Can anyone else see where this is going? How many decades of tourists have inched slowly down Lombard taking in the bay view? Why are they a “crisis” after all these years? Could it be that the pubic streets that used to have great views are now clogged with high-rise towers, and only Lombard and Coit Tower are left with a views in North Beach? That would account for the super crowds we are hearing about. How protected are those views?

What next, we charge to ride up Twin Peaks? How about Bernal Heights? Maybe the crisis is brought on by the fact that the public views that used to be so abundant on San Francisco’s famous hills are dwindling as disappearing in the towering condos rising to the sky. We know they block the sun, create shadows and wind tunnels, but, they also kill the views that San Francisco is famous for.

There has been a chorus claiming that views are not legally protected when it comes to personal views, but, how about public views? Are they worth saving? If some people have their way and build high rises at Ocean Beach, the views of the ocean we all get to enjoy as we meander down the hills West of Twin Peaks may disappear. behind a towering condo or hotel. Perhaps it is time to consider how to protect those views while we still can.

Let’s call this what it is. This is a congestion fee. Since the Board of Supervisors took away the absolute power from the SFMTA Board they are lashing out with what they have left. No way are we going to give up our free views in the name of congestion fees. Let your supervisors know how you feel about losing your free pubic views. https://discoveryink.wordpress.com/san-francisco-officials/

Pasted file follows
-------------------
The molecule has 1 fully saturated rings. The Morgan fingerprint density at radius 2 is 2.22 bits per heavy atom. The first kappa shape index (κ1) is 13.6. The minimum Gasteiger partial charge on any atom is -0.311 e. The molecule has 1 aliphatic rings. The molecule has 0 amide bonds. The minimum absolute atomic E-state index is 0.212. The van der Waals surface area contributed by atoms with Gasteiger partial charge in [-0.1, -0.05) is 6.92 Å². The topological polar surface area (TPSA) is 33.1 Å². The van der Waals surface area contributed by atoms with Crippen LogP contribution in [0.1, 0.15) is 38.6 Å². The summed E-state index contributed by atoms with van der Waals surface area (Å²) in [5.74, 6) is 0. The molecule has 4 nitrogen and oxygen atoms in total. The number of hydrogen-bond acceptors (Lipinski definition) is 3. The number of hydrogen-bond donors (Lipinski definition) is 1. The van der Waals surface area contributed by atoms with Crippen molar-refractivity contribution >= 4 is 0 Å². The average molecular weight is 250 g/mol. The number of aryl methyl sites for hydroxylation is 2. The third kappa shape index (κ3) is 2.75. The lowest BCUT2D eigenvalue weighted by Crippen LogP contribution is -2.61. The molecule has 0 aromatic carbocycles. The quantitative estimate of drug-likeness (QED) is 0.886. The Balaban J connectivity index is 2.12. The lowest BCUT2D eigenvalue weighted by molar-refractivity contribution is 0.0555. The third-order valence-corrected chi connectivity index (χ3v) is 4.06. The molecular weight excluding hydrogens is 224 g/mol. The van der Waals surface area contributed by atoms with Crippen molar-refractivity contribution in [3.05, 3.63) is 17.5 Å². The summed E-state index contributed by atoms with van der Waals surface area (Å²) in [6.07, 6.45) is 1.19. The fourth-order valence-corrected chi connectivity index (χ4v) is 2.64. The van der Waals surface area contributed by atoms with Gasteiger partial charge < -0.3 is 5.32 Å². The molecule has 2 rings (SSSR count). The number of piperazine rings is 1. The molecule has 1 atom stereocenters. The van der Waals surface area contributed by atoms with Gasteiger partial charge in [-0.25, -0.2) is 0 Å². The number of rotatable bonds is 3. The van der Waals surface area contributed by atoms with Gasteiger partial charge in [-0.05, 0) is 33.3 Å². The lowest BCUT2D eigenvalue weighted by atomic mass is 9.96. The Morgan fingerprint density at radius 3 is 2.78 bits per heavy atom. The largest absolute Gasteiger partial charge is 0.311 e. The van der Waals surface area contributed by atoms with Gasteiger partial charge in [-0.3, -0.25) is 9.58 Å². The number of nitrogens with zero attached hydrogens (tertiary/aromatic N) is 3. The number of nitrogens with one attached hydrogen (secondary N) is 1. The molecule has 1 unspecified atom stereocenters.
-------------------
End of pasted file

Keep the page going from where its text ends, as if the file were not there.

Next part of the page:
She handed a stranger $2,220 cash in a paper bag. Her reward: a BART parking spot

By Rachel Swan : sfchronicle – excerpt (include waiting list, and fill time charts)

It was like a drug deal.

Once a year, Joy Hoffmann would arrive at a Safeway parking lot next to the Lafayette BART Station clutching a paper bag with $2,220 cash. A white car would be idling there, with a woman waiting inside. Hoffmann would furtively hand over the bag, and the woman would give her a plastic tag to hang in her car windshield: 12 months of permitted parking at BART…

Today, the list of applicants is just shy of 41,000 people for 6,512 monthly parking spots scattered throughout the BART system. Board directors will discuss the crunch during an intensive two-day workshop that starts Thursday, where parking likely will emerge as a contentious issue

Board Director Lateefah Simon, whose district stretches from Richmond to downtown San Francisco, said she gained a new perspective on suburban commuting last August, when she moved from West Oakland to North Richmond.